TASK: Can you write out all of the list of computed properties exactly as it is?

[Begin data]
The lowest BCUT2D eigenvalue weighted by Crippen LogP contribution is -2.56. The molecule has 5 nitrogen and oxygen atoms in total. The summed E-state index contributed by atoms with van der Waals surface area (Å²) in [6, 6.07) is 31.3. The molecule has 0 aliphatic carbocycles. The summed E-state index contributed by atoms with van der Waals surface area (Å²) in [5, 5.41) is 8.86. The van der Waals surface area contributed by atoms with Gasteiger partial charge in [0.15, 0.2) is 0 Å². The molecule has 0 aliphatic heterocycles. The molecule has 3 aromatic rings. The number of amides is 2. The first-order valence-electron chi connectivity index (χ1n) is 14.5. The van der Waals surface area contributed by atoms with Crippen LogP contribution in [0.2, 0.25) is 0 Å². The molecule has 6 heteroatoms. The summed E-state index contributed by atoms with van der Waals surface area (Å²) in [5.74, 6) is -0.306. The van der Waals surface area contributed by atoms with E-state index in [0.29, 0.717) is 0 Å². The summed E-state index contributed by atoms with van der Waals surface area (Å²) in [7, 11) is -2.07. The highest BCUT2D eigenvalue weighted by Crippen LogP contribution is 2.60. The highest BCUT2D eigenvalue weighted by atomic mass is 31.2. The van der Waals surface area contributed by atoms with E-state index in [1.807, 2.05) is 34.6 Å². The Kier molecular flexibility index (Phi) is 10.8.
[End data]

The lowest BCUT2D eigenvalue weighted by Crippen LogP contribution is -2.56. The molecule has 5 nitrogen and oxygen atoms in total. The summed E-state index contributed by atoms with van der Waals surface area (Å²) in [6, 6.07) is 31.3. The molecule has 0 aliphatic carbocycles. The summed E-state index contributed by atoms with van der Waals surface area (Å²) in [5, 5.41) is 8.86. The van der Waals surface area contributed by atoms with Gasteiger partial charge in [0.15, 0.2) is 0 Å². The molecule has 0 aliphatic heterocycles. The molecule has 3 aromatic rings. The number of amides is 2. The first-order valence-electron chi connectivity index (χ1n) is 14.5. The van der Waals surface area contributed by atoms with Crippen LogP contribution in [0.2, 0.25) is 0 Å². The molecule has 6 heteroatoms. The summed E-state index contributed by atoms with van der Waals surface area (Å²) in [5.74, 6) is -0.306. The van der Waals surface area contributed by atoms with E-state index in [0.29, 0.717) is 0 Å². The summed E-state index contributed by atoms with van der Waals surface area (Å²) in [7, 11) is -2.07. The highest BCUT2D eigenvalue weighted by Crippen LogP contribution is 2.60. The highest BCUT2D eigenvalue weighted by atomic mass is 31.2. The van der Waals surface area contributed by atoms with E-state index in [1.807, 2.05) is 34.6 Å². The Kier molecular flexibility index (Phi) is 10.8.